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Emerald Group Publishing Limited
Copyright © 1998, MCB UP Limited
Keywords Coatings, Plastics, USA
Eighty percent of coatings (interior and exterior) sold in the USA are manufactured using an aqueous base. Plastics are inert to water. This single property has dramatically accelerated the use of plastics in the packaging of coating products. All other economically viable materials react to water and require the addition of a coating material to protect them from the corrosive or softening effects of water. For all the benefits plastics offer, the packaging of paint and coatings in plastics can present numerous challenges to both the manufacturer of containers and to the filler/producer. Solvent-based coatings are typically not compatible with plastics, including polyethylenes. While aqueous-based paint and coatings may appear to be innocuous ladings for a plastic container, all additives must be identified and tested as non-reactive or low-reactive. For example, while PE is chemically resistant to hydrochloric acid, lye and other products that are obviously dangerous and would appear difficult to package, surfactants and wetting agents that are an integral and necessary component of coatings can indeed be insidious in affecting packaging performance.
Wetting agents, which allow a product to flow and coat a surface are particularly aggressive to PE. These surfactants attach PE via a phenomenon known as environmental stress cracking (ESC). Surfactants and wetting agents will microscopically attack PE, with the potential of ultimately producing failures in both pails and lids. To avoid such problems one must choose a PE that is tailored to accommodate aqueous-based solutions. Not all PEs are the same. When choosing a PE for paints and coatings, it is necessary to choose a plastic that has desirable environmental stress crack resistance (ESCR) properties. Resins with higher levels of short chain branching have proven to be effective. Alternatively, or in conjunction with lower density resins, a higher molecular weight resin is effective. These products have a high level of ESCR.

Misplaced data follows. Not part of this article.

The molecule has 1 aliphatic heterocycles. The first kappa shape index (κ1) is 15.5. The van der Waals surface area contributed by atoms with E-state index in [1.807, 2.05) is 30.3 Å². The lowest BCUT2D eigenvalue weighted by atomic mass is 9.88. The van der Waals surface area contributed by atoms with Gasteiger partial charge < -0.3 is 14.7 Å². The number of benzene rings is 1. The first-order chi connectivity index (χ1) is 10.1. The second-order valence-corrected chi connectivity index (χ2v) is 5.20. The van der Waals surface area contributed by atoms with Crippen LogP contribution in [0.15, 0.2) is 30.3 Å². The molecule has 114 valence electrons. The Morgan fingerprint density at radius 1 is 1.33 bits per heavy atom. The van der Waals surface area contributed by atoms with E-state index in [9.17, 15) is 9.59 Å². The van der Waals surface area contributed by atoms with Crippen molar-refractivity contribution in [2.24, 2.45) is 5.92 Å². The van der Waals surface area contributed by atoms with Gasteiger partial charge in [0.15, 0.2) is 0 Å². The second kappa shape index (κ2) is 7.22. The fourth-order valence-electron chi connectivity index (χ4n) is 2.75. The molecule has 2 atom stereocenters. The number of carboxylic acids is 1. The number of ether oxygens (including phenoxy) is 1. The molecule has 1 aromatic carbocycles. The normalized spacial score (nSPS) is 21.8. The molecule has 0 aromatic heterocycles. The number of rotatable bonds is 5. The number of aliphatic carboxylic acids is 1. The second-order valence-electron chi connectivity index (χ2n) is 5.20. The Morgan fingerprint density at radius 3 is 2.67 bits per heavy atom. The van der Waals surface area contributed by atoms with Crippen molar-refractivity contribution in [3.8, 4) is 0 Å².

A commonly misperceived notion is that a diluted surfactant is less aggressive. However, the opposite is generally the case. The industry test to determine the ESCR properties of moulded plastic pails consists of filling pails with a 10 percent surfactant/90 percent water solution and then subjecting the pails to a topload at elevated temperatures. The standard surfactant is Igepal C0-630. The 10 percent Igepal solution is significantly more aggressive to PE than 100 percent Igepal.
This is somewhat analogous to a eutectic antifreeze solution for your car: a 50/50 mixture of antifreeze and water is more effective than using 100 percent ethylene glycol in preventing freezing and boilover. Paints and coatings vary widely in their chemical makeup. What may appear to be a benign formulation may indeed be excessively aggressive to polyethylene.